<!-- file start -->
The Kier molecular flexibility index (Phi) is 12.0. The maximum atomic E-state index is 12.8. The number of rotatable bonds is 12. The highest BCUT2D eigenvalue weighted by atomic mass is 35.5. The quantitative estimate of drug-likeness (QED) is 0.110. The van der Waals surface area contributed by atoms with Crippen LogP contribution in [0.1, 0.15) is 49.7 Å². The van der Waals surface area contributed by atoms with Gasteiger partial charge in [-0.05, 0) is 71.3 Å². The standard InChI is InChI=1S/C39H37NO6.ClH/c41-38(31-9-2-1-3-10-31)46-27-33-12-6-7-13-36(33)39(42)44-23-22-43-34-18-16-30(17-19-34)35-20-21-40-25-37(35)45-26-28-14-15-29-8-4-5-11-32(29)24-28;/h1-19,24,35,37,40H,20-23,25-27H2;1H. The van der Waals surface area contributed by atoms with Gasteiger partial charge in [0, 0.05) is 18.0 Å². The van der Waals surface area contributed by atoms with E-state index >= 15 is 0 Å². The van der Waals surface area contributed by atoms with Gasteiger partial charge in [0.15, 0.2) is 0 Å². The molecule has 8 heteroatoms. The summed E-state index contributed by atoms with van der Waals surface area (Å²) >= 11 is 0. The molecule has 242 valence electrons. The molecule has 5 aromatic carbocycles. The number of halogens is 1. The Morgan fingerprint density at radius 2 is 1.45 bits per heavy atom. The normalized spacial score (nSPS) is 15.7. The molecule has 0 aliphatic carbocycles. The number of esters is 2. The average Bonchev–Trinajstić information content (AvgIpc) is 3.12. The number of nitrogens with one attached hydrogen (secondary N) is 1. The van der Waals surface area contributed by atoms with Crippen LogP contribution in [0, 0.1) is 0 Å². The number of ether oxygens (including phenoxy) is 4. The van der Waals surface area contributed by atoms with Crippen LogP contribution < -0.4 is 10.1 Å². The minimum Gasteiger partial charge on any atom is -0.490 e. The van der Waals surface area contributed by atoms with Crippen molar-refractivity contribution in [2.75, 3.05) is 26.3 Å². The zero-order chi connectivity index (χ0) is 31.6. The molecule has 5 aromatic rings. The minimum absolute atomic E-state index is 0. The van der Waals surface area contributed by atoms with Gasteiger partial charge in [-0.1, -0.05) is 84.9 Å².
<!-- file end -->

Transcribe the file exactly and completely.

The Kier molecular flexibility index (Phi) is 12.0. The maximum atomic E-state index is 12.8. The number of rotatable bonds is 12. The highest BCUT2D eigenvalue weighted by atomic mass is 35.5. The quantitative estimate of drug-likeness (QED) is 0.110. The van der Waals surface area contributed by atoms with Crippen LogP contribution in [0.1, 0.15) is 49.7 Å². The van der Waals surface area contributed by atoms with Gasteiger partial charge in [-0.05, 0) is 71.3 Å². The standard InChI is InChI=1S/C39H37NO6.ClH/c41-38(31-9-2-1-3-10-31)46-27-33-12-6-7-13-36(33)39(42)44-23-22-43-34-18-16-30(17-19-34)35-20-21-40-25-37(35)45-26-28-14-15-29-8-4-5-11-32(29)24-28;/h1-19,24,35,37,40H,20-23,25-27H2;1H. The van der Waals surface area contributed by atoms with Gasteiger partial charge in [0, 0.05) is 18.0 Å². The van der Waals surface area contributed by atoms with E-state index >= 15 is 0 Å². The van der Waals surface area contributed by atoms with Gasteiger partial charge in [0.15, 0.2) is 0 Å². The molecule has 8 heteroatoms. The summed E-state index contributed by atoms with van der Waals surface area (Å²) >= 11 is 0. The molecule has 242 valence electrons. The molecule has 5 aromatic carbocycles. The number of halogens is 1. The Morgan fingerprint density at radius 2 is 1.45 bits per heavy atom. The normalized spacial score (nSPS) is 15.7. The molecule has 0 aliphatic carbocycles. The number of esters is 2. The average Bonchev–Trinajstić information content (AvgIpc) is 3.12. The number of nitrogens with one attached hydrogen (secondary N) is 1. The van der Waals surface area contributed by atoms with Crippen LogP contribution in [0, 0.1) is 0 Å². The number of ether oxygens (including phenoxy) is 4. The van der Waals surface area contributed by atoms with Crippen LogP contribution < -0.4 is 10.1 Å². The minimum Gasteiger partial charge on any atom is -0.490 e. The van der Waals surface area contributed by atoms with Crippen molar-refractivity contribution in [2.75, 3.05) is 26.3 Å². The zero-order chi connectivity index (χ0) is 31.6. The molecule has 5 aromatic rings. The minimum absolute atomic E-state index is 0. The van der Waals surface area contributed by atoms with Gasteiger partial charge in [-0.1, -0.05) is 84.9 Å².